Why Bubba Watson’s Going To Win The Masters Again

Forget the bogey on 18. Remember the artistic chip shot from left of the green that only a real artist could conjure up. Or the low-burning 300-yard-plus tee shots underneath Augusta National’s brutal Friday midday winds.

Bubba Watson is going to win this Masters. He’s got more game than anyone on the leaderboard, as evidenced multiple times during his incoming 32, giving him a 137 total for two days (-7).

The ability to overpower Augusta National? How about 186-yard 9-irons like the 16th hole shot today that set up a birdie.

Shot shaping? Up, down, left and right? Bubba isn’t afraid to combine multiple elements into a shot.

Wind shots? He may be one of the last players on the planet willing and able to play a low-burner under Masters pressure. His super-low cutting 315-yarder on 17 had the patrons oo-ing and ahh-ing.

Putting? He hasn’t three putted in 291 holes, the longest streak on the PGA Tour by well over 100.

Most of all, Bubba looks and sounds like he’s locked-in mentally.  On the course he looks like a fighter instead of a pouter.. Bubba’s grinding, not getting upset at his caddie when he’s stuck behind slow-pokes like Jason Day and Henrik Stenson, as his group was during an opening 137 (-7). All season long there has been little sign of the mood swings that hurt this prodigious talent’s chances of being the dominant player he could become. Chalk this Bay Hill 83 and WD to allergy issues.

Watson even admitted after his round that he suffered a post-Masters hangover.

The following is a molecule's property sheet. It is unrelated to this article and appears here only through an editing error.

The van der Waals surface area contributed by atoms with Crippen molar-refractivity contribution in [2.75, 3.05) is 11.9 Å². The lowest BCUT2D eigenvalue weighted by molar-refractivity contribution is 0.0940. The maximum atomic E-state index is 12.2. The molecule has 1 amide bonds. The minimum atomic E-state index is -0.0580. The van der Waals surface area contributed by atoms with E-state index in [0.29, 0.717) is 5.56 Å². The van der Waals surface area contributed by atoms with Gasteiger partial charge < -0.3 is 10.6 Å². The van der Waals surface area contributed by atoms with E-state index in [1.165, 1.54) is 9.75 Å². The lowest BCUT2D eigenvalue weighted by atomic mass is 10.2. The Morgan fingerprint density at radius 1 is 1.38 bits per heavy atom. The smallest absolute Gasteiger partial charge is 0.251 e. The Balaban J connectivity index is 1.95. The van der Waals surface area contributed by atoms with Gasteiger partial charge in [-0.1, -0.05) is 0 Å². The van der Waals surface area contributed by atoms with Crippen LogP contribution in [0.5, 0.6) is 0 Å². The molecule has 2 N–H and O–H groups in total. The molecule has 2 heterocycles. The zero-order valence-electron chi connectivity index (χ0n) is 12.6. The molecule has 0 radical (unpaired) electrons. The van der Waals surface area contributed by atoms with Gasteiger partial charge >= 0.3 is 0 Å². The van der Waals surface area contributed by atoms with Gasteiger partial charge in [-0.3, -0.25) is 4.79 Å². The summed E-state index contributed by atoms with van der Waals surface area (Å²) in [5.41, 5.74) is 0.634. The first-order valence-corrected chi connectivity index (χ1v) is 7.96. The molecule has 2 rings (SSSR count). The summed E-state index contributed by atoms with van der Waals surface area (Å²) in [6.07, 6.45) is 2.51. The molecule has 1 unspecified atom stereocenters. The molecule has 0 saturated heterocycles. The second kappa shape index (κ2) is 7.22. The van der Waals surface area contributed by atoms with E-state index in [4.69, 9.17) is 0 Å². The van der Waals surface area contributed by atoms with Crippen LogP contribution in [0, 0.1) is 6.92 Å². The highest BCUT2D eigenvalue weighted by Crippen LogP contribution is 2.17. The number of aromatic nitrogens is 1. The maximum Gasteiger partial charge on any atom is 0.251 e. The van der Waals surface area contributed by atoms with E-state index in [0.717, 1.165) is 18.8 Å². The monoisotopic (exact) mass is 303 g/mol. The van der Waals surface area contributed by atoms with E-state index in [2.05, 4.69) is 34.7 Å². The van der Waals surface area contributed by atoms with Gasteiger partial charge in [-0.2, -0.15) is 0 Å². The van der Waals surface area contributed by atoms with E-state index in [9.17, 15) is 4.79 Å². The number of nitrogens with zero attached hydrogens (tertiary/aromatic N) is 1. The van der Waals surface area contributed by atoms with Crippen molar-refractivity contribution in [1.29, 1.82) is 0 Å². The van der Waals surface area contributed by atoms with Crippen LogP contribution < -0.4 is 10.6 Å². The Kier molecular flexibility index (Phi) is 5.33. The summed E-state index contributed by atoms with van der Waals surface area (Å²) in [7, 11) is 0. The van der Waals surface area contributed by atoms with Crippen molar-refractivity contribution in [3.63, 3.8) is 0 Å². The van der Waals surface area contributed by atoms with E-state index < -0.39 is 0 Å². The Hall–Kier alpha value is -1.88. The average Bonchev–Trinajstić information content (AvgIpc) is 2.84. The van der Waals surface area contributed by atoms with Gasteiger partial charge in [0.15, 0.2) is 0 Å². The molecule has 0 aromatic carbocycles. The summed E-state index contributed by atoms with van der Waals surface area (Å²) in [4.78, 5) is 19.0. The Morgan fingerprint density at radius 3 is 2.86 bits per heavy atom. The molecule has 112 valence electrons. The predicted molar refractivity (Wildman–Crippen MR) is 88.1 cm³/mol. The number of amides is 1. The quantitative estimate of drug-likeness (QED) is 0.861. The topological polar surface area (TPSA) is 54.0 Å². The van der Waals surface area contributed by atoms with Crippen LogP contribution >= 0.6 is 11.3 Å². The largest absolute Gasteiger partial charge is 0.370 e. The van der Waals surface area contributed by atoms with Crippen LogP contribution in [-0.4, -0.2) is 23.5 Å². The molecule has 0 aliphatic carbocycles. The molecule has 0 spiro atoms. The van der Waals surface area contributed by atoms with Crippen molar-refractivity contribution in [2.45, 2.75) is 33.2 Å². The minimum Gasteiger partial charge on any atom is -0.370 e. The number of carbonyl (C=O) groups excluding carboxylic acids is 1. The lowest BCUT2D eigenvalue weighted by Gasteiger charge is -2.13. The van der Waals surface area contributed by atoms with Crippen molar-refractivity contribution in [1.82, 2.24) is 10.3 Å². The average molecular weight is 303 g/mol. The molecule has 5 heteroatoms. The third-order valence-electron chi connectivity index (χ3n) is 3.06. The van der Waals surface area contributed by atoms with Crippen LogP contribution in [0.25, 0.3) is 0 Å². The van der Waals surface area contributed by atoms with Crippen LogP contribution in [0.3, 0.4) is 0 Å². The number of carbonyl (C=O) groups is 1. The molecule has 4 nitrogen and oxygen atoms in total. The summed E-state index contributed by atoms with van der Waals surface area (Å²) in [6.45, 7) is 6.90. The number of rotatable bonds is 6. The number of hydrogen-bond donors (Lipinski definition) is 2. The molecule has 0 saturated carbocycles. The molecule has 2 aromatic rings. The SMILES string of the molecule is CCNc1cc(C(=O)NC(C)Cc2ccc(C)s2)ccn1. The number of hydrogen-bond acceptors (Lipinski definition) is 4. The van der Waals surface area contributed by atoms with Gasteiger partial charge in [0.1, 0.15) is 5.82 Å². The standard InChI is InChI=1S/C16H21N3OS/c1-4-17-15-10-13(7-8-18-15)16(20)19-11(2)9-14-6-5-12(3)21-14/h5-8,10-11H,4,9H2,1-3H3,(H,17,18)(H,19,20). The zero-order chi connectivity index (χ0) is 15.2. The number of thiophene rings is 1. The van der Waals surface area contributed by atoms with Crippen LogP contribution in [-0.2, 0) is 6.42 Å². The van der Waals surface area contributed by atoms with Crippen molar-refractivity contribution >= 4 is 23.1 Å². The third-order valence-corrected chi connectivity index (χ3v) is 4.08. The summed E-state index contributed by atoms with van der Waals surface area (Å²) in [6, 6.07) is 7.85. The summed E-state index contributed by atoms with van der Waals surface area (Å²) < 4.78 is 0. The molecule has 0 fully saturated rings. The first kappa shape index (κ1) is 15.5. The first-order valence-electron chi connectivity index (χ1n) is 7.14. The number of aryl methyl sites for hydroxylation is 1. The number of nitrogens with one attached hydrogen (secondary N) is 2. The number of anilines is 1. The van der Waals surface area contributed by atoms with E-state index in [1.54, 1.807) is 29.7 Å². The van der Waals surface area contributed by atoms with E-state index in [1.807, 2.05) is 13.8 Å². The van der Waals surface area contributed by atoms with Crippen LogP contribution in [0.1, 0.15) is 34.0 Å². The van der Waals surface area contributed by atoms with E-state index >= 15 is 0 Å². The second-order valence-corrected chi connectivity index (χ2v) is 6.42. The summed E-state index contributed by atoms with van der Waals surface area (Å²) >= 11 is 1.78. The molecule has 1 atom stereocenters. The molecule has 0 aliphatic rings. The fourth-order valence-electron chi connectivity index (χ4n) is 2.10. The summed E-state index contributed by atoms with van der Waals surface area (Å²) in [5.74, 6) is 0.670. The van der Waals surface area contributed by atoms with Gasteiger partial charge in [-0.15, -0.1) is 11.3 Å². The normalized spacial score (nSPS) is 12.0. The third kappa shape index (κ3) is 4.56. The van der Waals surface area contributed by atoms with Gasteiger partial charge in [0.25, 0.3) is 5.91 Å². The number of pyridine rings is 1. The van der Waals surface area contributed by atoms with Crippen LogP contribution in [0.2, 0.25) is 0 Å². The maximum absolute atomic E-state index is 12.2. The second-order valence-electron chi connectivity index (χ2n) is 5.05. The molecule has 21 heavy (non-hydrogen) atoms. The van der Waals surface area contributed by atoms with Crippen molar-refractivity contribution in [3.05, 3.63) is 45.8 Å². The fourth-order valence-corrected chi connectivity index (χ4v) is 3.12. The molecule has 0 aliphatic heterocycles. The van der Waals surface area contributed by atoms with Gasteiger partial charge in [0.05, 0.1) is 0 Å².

"Never been drunk before, but a hangover from the green jacket," Watson said. "It is, it's going to take me some time. You know, I do everything my way.  I learned the game my way.  I figured it out my way.  So it just takes me a little bit longer with the mental focus and drive to get back to where I am today.  This year started off a little bit better than last year."

As Watson walked off the 18th tee following a low-flying 3-wood, to his immediate right were the usual ten or so patrons at the 10th hole spot where Bubba played his remarkable recovery shot in the 2012 Masters playoff. It was yet another reminder of how iconic the shot has become and how popular Watson is with Masters patrons. Bubba never looked their way. He still had the 18th to play.

The key to his stunning putting streak comes from a simple extension by a half inch, which Bubba said after his round has made his hands more relaxed and bent, creating “an athletic putting stroke and more feel.”

As workmanlike as his blade has been, it’s the combination of power and shot-shaping under trying conditions that made his 68 so impressive. Should there be any wind at all this weekend, Watson holds an advantage over most of his peers, who either do not have the shots or simply refuse to try playing shots under the wind. 

With no rain in the forecast, we’re set up for a traditional weekend with late start times and twilight finishes. Bubba’s been there, won that. Only a mental meltdown stands in his way. But as he proved Friday, Bubba’s all-around game is superior to anyone on the leaderboard.